The Western and Central Pacific Fisheries Commission absolutely had to achieve one thing at its eighth annual meeting. That was to adopt a new conservation measure to address the serious overfishing of bigeye tuna occurring in waters under the commission’s jurisdiction.
The best it could do, given the fractious nature of its many members and their often contradictory interests, was to approve a one-year extension of the conservation measure it had adopted in 2008 to limit catches of bigeye and yellowfin. Intended to pare back bigeye fishing mortality to sustainable levels, the commission’s Conservation and Management Measure (CMM) 2008-01 was supposed to achieve a 30 percent reduction in overall bigeye catches, with respect to average catches from 2001-2004, by the time the measure expired, at the end of 2011.
That, too, didn’t happen.
According to a report from the scientists advising the commission, the limits CMM 2008-01 placed on purse seiners “have not adequately constrained total purse-seine effort,” with effort in 2010 actually increasing by almost a third and total catches increasing 1.3 percent. “It would certainly appear at face value that the conservation and management measure [2008-01] has not been particularly effective in restricting total purse seine effort,” John Hampton, head of the commission’s Scientific Committee, told the assembled commissioners, national delegates, and observers at the commission’s annual meeting, held in late April in Guam.
In the longline sector, which includes some 120 Honolulu-based vessels, provisional data suggest the bigeye catch for 2010 was roughly 23 percent lower than the baseline years of 2001-2004. “However,” the scientists’ report continues, “this estimate is based on incomplete data and is despite an increase in fleet size.”
What’s more, they go on to say, “reductions in catch may not necessarily correspond to reductions in fishing mortality.” In other words, the numbers of bigeye are so low that catches will decline, not because of reduced effort, but simply because there are fewer fish. As Hampton noted, with characteristic understatement, this fact “is a somewhat negative point in terms of the assessment of the effectiveness of this measure.”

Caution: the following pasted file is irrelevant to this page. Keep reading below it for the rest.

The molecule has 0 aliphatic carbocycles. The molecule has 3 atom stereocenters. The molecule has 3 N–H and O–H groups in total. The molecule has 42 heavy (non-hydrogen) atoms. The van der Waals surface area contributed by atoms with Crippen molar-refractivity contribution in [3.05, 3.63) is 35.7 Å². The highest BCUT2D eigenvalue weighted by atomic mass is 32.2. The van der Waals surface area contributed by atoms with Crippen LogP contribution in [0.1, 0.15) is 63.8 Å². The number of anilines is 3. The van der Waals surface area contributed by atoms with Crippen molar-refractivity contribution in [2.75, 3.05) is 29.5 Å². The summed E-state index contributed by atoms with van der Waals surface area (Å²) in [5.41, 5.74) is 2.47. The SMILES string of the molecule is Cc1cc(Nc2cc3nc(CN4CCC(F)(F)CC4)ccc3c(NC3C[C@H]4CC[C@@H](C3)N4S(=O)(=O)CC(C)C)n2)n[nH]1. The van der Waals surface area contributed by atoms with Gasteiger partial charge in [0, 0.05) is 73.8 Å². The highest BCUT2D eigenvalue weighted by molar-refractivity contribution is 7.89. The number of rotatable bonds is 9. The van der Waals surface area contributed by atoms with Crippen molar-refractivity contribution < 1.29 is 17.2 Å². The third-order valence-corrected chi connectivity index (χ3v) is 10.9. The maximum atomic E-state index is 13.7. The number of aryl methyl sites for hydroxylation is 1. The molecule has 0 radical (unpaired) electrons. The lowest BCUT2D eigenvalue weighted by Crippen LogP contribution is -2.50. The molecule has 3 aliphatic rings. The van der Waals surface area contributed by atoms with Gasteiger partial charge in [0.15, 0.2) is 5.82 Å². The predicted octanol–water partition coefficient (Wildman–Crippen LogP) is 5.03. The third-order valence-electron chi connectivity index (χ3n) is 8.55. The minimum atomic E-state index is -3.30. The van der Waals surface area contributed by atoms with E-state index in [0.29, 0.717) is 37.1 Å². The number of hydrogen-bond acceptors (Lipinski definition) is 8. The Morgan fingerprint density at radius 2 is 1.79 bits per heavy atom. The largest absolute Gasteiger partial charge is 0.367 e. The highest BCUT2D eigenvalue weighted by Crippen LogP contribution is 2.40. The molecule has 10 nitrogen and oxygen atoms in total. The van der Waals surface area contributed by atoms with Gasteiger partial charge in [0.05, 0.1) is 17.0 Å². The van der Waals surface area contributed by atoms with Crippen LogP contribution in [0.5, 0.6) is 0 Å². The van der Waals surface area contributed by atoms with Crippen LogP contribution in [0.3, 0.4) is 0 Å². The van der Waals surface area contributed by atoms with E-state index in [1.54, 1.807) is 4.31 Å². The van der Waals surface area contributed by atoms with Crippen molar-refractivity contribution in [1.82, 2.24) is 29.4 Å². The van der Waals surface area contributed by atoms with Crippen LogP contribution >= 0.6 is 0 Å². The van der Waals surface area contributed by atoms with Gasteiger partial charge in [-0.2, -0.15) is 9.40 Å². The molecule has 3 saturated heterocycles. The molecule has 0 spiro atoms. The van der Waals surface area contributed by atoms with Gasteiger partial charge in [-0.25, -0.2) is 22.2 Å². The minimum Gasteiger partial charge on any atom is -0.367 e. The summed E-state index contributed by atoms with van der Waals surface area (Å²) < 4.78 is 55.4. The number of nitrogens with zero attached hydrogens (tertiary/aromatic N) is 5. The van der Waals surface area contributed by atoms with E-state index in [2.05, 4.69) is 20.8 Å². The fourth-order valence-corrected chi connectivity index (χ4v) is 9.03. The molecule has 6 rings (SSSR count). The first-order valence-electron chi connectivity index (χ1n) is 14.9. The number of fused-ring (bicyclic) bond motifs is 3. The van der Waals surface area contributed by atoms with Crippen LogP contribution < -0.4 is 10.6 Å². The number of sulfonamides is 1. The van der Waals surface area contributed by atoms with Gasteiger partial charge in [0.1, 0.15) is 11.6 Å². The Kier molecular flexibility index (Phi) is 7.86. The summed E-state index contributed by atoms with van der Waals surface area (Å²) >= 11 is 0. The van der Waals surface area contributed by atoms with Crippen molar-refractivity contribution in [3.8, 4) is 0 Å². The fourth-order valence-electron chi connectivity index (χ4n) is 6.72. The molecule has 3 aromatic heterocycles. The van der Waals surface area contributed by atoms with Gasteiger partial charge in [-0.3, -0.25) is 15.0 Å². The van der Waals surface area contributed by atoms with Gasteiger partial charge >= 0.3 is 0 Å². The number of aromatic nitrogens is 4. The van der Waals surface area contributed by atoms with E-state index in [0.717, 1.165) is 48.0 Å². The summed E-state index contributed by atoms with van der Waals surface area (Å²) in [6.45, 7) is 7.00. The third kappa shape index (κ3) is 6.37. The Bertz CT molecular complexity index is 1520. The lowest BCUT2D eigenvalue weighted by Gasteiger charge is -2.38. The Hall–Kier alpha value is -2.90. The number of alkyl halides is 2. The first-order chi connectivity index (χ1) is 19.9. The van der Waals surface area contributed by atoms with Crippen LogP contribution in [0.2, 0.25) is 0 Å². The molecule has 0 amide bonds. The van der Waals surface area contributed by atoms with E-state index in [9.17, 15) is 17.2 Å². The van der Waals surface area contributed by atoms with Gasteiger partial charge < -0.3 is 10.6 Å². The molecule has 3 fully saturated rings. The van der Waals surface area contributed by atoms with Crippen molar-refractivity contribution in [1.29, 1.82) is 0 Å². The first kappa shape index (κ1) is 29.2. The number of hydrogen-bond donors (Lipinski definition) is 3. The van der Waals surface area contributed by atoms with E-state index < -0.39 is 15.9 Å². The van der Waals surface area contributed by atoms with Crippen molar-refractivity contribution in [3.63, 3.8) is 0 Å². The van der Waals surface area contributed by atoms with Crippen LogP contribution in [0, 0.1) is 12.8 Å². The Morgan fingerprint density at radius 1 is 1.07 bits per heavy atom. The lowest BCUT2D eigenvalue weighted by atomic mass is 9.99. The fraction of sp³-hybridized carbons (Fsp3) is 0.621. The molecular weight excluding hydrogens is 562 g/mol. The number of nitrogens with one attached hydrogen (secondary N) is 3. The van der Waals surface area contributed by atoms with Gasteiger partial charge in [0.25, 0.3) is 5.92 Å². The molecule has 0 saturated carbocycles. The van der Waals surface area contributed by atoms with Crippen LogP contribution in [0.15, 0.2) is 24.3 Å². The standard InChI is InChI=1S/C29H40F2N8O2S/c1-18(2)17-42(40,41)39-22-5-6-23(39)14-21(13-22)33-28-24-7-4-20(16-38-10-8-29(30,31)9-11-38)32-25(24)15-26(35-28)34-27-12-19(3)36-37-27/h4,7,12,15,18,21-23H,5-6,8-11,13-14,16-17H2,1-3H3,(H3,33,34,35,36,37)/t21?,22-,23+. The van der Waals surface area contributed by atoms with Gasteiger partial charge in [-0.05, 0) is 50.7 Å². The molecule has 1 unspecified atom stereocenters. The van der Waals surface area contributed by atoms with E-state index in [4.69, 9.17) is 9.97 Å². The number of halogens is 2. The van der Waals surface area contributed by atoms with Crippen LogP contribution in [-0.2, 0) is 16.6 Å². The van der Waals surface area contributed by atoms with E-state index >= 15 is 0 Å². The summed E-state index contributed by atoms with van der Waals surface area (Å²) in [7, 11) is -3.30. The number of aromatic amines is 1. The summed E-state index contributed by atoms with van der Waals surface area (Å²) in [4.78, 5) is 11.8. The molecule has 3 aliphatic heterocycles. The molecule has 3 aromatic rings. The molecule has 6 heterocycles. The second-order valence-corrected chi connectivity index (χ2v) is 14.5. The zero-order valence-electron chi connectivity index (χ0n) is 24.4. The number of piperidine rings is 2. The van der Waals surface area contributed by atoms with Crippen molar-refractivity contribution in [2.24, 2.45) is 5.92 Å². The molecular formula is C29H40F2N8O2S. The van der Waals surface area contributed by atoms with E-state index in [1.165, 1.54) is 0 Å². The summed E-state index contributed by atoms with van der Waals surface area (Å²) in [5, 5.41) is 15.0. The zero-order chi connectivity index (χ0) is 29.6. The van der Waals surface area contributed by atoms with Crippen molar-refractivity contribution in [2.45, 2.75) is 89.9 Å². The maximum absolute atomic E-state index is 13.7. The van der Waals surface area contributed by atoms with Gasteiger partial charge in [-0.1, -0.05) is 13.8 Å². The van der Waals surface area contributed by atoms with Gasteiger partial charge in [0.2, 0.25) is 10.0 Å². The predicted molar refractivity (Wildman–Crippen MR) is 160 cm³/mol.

Hawai`i’s Special Case
A special exemption was carved out for the Hawai`i longline fleet. It had only to reduce its catch from a 2004 baseline by 10 percent in the first year the conservation measure took effect (2009) and hold it at that level the remaining two years. In practice, that meant holding its annual catches to no more than 3,763 tons, based on a catch of 4,181 tons of bigeye caught in 2004.
While the fleet kept within that limit in 2009 and 2010, in 2011, it continued to fish even after the limit was reached.
As readers of Environment Hawai`i may recall from our report in January, the Hawai`i longliners were expected to hit the 3,763-ton limit on November 27. Thanks to a well-timed act of Congress, they were allowed to continue fishing for bigeye the rest of the year, with all catch taken after the effective date of the act (November 18) attributed to American Samoa, no matter where it was caught. According to the National Marine Fisheries Service Pacific Islands Fisheries Science Center, total bigeye catch of the Hawai`i longline fleet came to 4,232 metric tons, with 608 metric tons caught on or after the date that the fishery would have closed absent congressional intervention. Far from a decrease over the 2004 baseline, the 2011 catch, in other words, represented an actual increase of 15 percent.
But the commission paid scant attention to the Hawai`i longliners, whose catch has recently accounted for 6 percent or less of the total longline catch of bigeye in the convention area, and an even smaller percentage of total bigeye catch by all gear types. For 2010, the total longline bigeye catch in the WCPFC area came to 64,953 metric tons. The total 2010 catch of bigeye from purse seiners, longliners, and other gear types came to more than 130,000 metric tons.
The Big Picture
The area under WCPFC’s jurisdiction accounts for about 60 percent of all the tuna caught and consumed worldwide. When you add up total catches of all the varieties of tuna taken in the convention area – albacore, bigeye, skipjack, and yellowfin – by all the various types of fishing methods – purse seine, longline, pole-and-line, troll, and artisanal gears – the result approaches 2.5 million tons.
About 70 percent of the total catch is lower-value skipjack tuna. This is the target of most of the purse seine vessels, which supply canneries in Southeast Asia, Papua New Guinea, and American Samoa. Although the annual haul of skipjack in the Pacific has more than tripled since 1990, fisheries scientists maintain that the stocks of skipjack – small, fast-growing, and prolific – are still robust.